While visiting the inspirational Parris Island military museum take advantage of the free self-guided 15 miles loop driving tour. Download the brochure ahead of time; it has a brief description of all the attractions and turn by turn driving instructions. Here are the highlights (data taken from the brochure):
Interesting things to see near the museum
Iron Mike – Erected in 1924 and designed by Robert Ingersoll Aitken.Dedicated to Parris Island Marines who gave their lives in World War I, it is officially known as the “Monument to U.S. Marines.”
The two field pieces on each side are 2.95-inch Vickers-Maxim Mountain guns made around 1900. The drinking fountain nearby is dedicated to all Parris Island Marines who died during World War II.
Iwo Jima Monument – “Uncommon Valor was a Common Virtue”
The heroic flag raising on Mount Surabach, Iwo Jima, in 1945 is an inspiration to all Americans as a symbol of freedom and personifies many of the Marines qualities: confidence, discipline, fidelity and the rugged determination to overcome insurmountable odds.
This version of coated plaster was made by Felix de Weldon to raise money for the much larger bronze monument that was eventually erected in D.C.
Douglas Visitor’s Center – Over 100,000 people visit Parris Island each year. The visitor’s center is named for Paul H. Douglas who at age 50, enlisted in the Corps, becoming the oldest recruit to complete training.
As a Captain, Douglas was sent to the Pacific theater in a non combat role. While there, he talked his way into a combat role, later receiving two Purple Hearts!
Leatherneck Square and Confidence Course – Here you can observe recruitsundergoing rigorous training to prepare them for hand-to-hand combat.
The main point of interest is the Confidence Course, first introduced in 1958 and updated in 2002.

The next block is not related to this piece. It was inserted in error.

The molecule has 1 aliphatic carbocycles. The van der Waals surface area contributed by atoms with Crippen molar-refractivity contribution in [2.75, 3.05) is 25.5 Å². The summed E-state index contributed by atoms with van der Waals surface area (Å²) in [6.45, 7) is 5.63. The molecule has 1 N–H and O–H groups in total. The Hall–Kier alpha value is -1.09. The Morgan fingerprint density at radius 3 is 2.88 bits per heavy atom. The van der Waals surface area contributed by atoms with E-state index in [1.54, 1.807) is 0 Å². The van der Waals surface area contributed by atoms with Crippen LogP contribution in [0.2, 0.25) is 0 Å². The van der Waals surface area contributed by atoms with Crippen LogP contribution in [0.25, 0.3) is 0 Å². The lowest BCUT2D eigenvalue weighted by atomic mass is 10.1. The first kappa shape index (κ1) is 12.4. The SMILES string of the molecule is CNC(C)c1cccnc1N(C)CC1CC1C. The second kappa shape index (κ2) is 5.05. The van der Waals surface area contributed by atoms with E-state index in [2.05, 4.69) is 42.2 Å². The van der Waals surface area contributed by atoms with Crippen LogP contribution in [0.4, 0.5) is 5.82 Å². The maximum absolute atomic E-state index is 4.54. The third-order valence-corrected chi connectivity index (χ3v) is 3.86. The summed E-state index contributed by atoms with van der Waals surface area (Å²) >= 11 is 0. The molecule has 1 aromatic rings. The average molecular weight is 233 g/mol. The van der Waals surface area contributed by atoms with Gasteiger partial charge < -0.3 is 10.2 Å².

Constructed of logs, cables, pipe and rope, this tests coordination and endurance.
The most challenging of the 11 obstacles is the “Dirty Name” and the “Slide for Life.”
Memorial Park and Molly Marine – Opposite Depot Theater, is a Memorial Park honoring the 5th, 9th and 14th Defense Battalions which trained at Parris Island during World War II.
The centerpiece is a replica of the famous Molly Marine statue, dedicated to the service of all Women Marines. The original was commissioned during World War II by a Reserve recruiter in New Orleans. The sculptor, Enrique Alferez, was a Mexican immigrant who himself wished to become a United States Marine.
4th Recruit Training Battalion – Here is the training for female recruits. Women began serving in the Corps in 1918 in the Women’s Reserve. In 1948 females were integrated into the regular Marine Corps, and in 1949 the first class graduated at Parris Island.
Now that you’ve worked an appetite dine at Traditions located nearby on China Hutung. Traditions, once near the Dry Dock, was converted to an officer’s club in 1920 and moved to its present location in 1939. Lunch is served Sunday through Friday.
Weapons and History Trail
Page Field – Named for Captain Arthur Hallet Page Jr., a Marine aviator from 1918 to 1930. The field was most active during World War II when it used a variety of aircraft
such as Navy dirigibles, Corsairs, Wildcats, B-25 bombers, a glider squadron and a barrage balloon detachment. Today, Page Field is part of the Weapons and Field Training Battalion.
Charlesfort and Santa Elena National Historic Landmark – Along the 1/2 mile Nature and History Trail you can admire a crashed WWII bomber, the Parris Island lighthouse keeper’s home and the Santa Elena Monument.
From here take the interpretive trail through the 16th century Santa Elena town site, one of the most historic early colonial sites in North America. Brochures are available at the entrance of Fort San Marcos or in the clubhouse. Artifacts from the site are in the Parris Island Museum.
Rifle Range – Finish the driving tour at the Rifle Range, where recruits learn the basics of the M16A2 rifle. Each must become proficient in firing from the 200, 300, and 500 yards lines using various positions: off hand, prone, sitting and kneeling.
Each marker in front of the ranges is named for a Korean or Vietnam war battle in which Marines participated. The first range is Inchon, followed by Starlite, Chosin, Hue City, and Khe Sanh. The pistol ranges are named Pusan and Mount Suribachi.
More family attractions around Beaufort
• The historic St. Helena Episcopal Church the second oldest yet fastest growing church congregation in South Carolina (free)
• The magnificent and resilient Hunting Island lighthouse ($2 on top of park admission)
• The creepy-crawling, jaw-snapping, and slithering Edisto Island Serpentarium (adults $12.95, children 6-12 $9.95, 3 and under free)
Have great family vacation in Beaufort, SC!
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